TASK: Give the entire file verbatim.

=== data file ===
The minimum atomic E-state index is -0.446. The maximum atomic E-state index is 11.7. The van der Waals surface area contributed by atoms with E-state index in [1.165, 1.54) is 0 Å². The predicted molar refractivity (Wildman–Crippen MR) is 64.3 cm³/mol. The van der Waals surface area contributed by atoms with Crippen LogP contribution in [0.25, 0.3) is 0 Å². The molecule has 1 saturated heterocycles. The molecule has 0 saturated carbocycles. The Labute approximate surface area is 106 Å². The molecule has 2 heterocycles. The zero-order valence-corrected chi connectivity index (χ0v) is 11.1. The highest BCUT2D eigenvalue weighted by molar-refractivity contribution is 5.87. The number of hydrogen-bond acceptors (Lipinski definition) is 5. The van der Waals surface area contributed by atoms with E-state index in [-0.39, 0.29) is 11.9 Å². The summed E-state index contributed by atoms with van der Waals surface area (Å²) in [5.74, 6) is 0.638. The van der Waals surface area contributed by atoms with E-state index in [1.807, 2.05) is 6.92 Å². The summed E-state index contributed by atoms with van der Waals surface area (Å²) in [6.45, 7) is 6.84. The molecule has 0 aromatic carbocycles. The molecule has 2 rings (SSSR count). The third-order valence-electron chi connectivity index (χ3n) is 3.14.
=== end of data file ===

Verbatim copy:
The minimum atomic E-state index is -0.446. The maximum atomic E-state index is 11.7. The van der Waals surface area contributed by atoms with E-state index in [1.165, 1.54) is 0 Å². The predicted molar refractivity (Wildman–Crippen MR) is 64.3 cm³/mol. The van der Waals surface area contributed by atoms with Crippen LogP contribution in [0.25, 0.3) is 0 Å². The molecule has 1 saturated heterocycles. The molecule has 0 saturated carbocycles. The Labute approximate surface area is 106 Å². The molecule has 2 heterocycles. The zero-order valence-corrected chi connectivity index (χ0v) is 11.1. The highest BCUT2D eigenvalue weighted by molar-refractivity contribution is 5.87. The number of hydrogen-bond acceptors (Lipinski definition) is 5. The van der Waals surface area contributed by atoms with E-state index in [-0.39, 0.29) is 11.9 Å². The summed E-state index contributed by atoms with van der Waals surface area (Å²) in [5.74, 6) is 0.638. The van der Waals surface area contributed by atoms with E-state index in [1.807, 2.05) is 6.92 Å². The summed E-state index contributed by atoms with van der Waals surface area (Å²) in [6.45, 7) is 6.84. The molecule has 0 aromatic carbocycles. The molecule has 2 rings (SSSR count). The third-order valence-electron chi connectivity index (χ3n) is 3.14.